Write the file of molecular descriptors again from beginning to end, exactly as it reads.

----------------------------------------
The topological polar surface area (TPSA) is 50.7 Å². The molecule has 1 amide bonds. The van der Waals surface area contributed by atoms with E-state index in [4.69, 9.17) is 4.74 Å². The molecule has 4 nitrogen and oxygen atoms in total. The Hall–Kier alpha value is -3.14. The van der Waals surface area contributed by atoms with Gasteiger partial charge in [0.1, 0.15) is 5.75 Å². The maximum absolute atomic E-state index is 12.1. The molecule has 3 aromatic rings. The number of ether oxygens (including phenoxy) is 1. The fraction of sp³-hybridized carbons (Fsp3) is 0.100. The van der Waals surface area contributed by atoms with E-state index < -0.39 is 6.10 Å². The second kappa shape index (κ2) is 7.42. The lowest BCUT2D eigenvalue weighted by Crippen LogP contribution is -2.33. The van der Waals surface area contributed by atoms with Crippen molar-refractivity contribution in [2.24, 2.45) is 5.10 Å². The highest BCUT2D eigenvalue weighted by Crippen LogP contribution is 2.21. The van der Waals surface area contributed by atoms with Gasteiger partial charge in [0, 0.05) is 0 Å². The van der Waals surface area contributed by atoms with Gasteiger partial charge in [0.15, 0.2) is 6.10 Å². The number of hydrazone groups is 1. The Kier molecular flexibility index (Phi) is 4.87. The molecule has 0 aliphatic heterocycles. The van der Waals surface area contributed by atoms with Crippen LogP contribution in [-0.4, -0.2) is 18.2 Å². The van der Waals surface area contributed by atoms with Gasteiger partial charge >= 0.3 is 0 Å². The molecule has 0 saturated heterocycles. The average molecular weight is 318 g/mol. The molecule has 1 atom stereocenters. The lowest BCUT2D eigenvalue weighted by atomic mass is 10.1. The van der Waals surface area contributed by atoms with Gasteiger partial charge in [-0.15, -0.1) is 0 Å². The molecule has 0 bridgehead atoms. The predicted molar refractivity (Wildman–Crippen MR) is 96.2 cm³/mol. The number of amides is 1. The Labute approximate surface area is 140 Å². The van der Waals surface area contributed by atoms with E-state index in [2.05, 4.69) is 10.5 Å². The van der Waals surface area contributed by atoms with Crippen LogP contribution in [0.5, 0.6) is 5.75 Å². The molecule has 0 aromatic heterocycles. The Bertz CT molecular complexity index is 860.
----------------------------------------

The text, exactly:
The topological polar surface area (TPSA) is 50.7 Å². The molecule has 1 amide bonds. The van der Waals surface area contributed by atoms with E-state index in [4.69, 9.17) is 4.74 Å². The molecule has 4 nitrogen and oxygen atoms in total. The Hall–Kier alpha value is -3.14. The van der Waals surface area contributed by atoms with Gasteiger partial charge in [0.1, 0.15) is 5.75 Å². The maximum absolute atomic E-state index is 12.1. The molecule has 3 aromatic rings. The number of ether oxygens (including phenoxy) is 1. The fraction of sp³-hybridized carbons (Fsp3) is 0.100. The van der Waals surface area contributed by atoms with E-state index < -0.39 is 6.10 Å². The second kappa shape index (κ2) is 7.42. The lowest BCUT2D eigenvalue weighted by Crippen LogP contribution is -2.33. The van der Waals surface area contributed by atoms with Crippen molar-refractivity contribution in [2.24, 2.45) is 5.10 Å². The highest BCUT2D eigenvalue weighted by Crippen LogP contribution is 2.21. The van der Waals surface area contributed by atoms with Gasteiger partial charge in [0, 0.05) is 0 Å². The van der Waals surface area contributed by atoms with Gasteiger partial charge in [0.15, 0.2) is 6.10 Å². The number of hydrazone groups is 1. The Kier molecular flexibility index (Phi) is 4.87. The molecule has 0 aliphatic heterocycles. The van der Waals surface area contributed by atoms with Crippen LogP contribution in [-0.4, -0.2) is 18.2 Å². The van der Waals surface area contributed by atoms with Gasteiger partial charge >= 0.3 is 0 Å². The molecule has 0 saturated heterocycles. The average molecular weight is 318 g/mol. The molecule has 1 atom stereocenters. The lowest BCUT2D eigenvalue weighted by atomic mass is 10.1. The van der Waals surface area contributed by atoms with Gasteiger partial charge in [-0.15, -0.1) is 0 Å². The molecule has 0 bridgehead atoms. The predicted molar refractivity (Wildman–Crippen MR) is 96.2 cm³/mol. The number of amides is 1. The Labute approximate surface area is 140 Å². The van der Waals surface area contributed by atoms with E-state index in [2.05, 4.69) is 10.5 Å². The van der Waals surface area contributed by atoms with Crippen LogP contribution in [0.5, 0.6) is 5.75 Å². The molecule has 0 aromatic heterocycles. The Bertz CT molecular complexity index is 860.